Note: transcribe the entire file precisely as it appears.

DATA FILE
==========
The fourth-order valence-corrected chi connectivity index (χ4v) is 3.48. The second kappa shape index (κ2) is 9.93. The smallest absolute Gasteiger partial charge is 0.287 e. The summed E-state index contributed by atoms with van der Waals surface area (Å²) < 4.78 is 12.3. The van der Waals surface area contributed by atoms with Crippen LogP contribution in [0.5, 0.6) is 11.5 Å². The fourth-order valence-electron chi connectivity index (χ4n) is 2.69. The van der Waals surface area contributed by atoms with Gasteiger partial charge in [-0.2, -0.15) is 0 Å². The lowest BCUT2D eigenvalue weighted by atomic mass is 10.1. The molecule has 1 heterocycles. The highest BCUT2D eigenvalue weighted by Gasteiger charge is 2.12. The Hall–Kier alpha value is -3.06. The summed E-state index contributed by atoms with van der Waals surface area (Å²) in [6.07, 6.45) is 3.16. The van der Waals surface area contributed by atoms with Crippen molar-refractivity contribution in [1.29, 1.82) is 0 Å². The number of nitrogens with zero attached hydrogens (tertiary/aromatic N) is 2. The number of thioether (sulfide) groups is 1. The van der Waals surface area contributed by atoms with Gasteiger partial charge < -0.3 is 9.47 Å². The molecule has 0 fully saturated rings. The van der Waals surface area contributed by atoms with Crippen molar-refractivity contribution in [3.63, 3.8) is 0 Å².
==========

The fourth-order valence-corrected chi connectivity index (χ4v) is 3.48. The second kappa shape index (κ2) is 9.93. The smallest absolute Gasteiger partial charge is 0.287 e. The summed E-state index contributed by atoms with van der Waals surface area (Å²) < 4.78 is 12.3. The van der Waals surface area contributed by atoms with Crippen LogP contribution in [0.5, 0.6) is 11.5 Å². The fourth-order valence-electron chi connectivity index (χ4n) is 2.69. The van der Waals surface area contributed by atoms with Gasteiger partial charge in [-0.2, -0.15) is 0 Å². The lowest BCUT2D eigenvalue weighted by atomic mass is 10.1. The molecule has 1 heterocycles. The highest BCUT2D eigenvalue weighted by Gasteiger charge is 2.12. The Hall–Kier alpha value is -3.06. The summed E-state index contributed by atoms with van der Waals surface area (Å²) in [6.07, 6.45) is 3.16. The van der Waals surface area contributed by atoms with Crippen molar-refractivity contribution in [1.29, 1.82) is 0 Å². The number of nitrogens with zero attached hydrogens (tertiary/aromatic N) is 2. The number of thioether (sulfide) groups is 1. The van der Waals surface area contributed by atoms with Gasteiger partial charge < -0.3 is 9.47 Å². The molecule has 0 fully saturated rings. The van der Waals surface area contributed by atoms with Crippen molar-refractivity contribution in [3.63, 3.8) is 0 Å².